For years, scientists have speculated that Mars, Earth’s sister planet, may have supported life in the past and now they’ve discovered something that could potentially confirm that theory.
Along the red planet, a number of odd ‘vein-like’ ridges have been discovered which researchers believe most likely formed when the planet’s ancient lakes evaporated.
It’s possible that alien life could have existed in these primordial lakes, before the planet lost the majority of its water around about 3.7 billion years ago.
More excitingly though, when scientists from the Open University and University of Leicester used NASA’s Curiosity Rover to analyse these veins, they discovered high concentrations of sulphur.
While this may not sound particularly thrilling, it potentially means that the prehistoric groundwater on Mars could have supported life.
Professor John Bridges said:
The taste of this Martian groundwater would be rather unpleasant, with about 20 times the content of sulphate and sodium than bottled mineral water for instance.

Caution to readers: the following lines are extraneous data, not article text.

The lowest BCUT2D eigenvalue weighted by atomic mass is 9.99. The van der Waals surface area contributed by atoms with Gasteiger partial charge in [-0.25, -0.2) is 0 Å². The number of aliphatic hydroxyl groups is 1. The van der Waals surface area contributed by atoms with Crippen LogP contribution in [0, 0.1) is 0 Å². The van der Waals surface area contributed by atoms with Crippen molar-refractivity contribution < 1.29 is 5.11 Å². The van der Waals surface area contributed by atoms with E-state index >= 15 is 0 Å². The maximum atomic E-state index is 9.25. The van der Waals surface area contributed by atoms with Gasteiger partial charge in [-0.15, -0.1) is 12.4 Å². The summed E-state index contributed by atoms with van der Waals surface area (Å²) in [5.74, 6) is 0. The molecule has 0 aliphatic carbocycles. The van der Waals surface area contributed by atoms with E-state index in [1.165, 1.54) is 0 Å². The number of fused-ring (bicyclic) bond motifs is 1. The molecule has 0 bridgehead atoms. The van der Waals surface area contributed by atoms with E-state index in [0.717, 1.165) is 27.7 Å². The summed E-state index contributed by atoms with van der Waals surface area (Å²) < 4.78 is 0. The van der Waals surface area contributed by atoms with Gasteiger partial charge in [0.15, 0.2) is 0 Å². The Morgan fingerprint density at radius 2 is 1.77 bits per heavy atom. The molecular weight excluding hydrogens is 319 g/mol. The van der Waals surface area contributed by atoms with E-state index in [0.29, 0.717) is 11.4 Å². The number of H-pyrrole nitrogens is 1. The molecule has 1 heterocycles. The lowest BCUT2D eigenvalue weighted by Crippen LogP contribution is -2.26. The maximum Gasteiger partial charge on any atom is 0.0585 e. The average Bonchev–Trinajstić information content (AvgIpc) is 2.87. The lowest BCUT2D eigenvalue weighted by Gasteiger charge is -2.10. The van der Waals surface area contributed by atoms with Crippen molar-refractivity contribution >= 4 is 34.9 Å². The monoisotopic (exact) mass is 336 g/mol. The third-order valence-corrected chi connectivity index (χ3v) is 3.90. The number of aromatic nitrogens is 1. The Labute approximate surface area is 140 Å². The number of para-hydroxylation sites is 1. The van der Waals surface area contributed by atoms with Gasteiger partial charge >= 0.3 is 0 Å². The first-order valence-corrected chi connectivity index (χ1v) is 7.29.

However as Dr Schwenzer from The Open University concludes, some microbes on Earth do like sulphur and iron rich fluids, because they can use those two elements to gain energy.
Unfortunately, while there’s still ice on Mars, liquid water cannot exist on the planet’s surface (in most cases) because the temperatures are too low, and its lack of a strong magnetic field means that water is almost instantly stripped away.
That said, life can find a way, and there are theories that there may be more ice locked under the surface.
Did someone say Ice Warriors?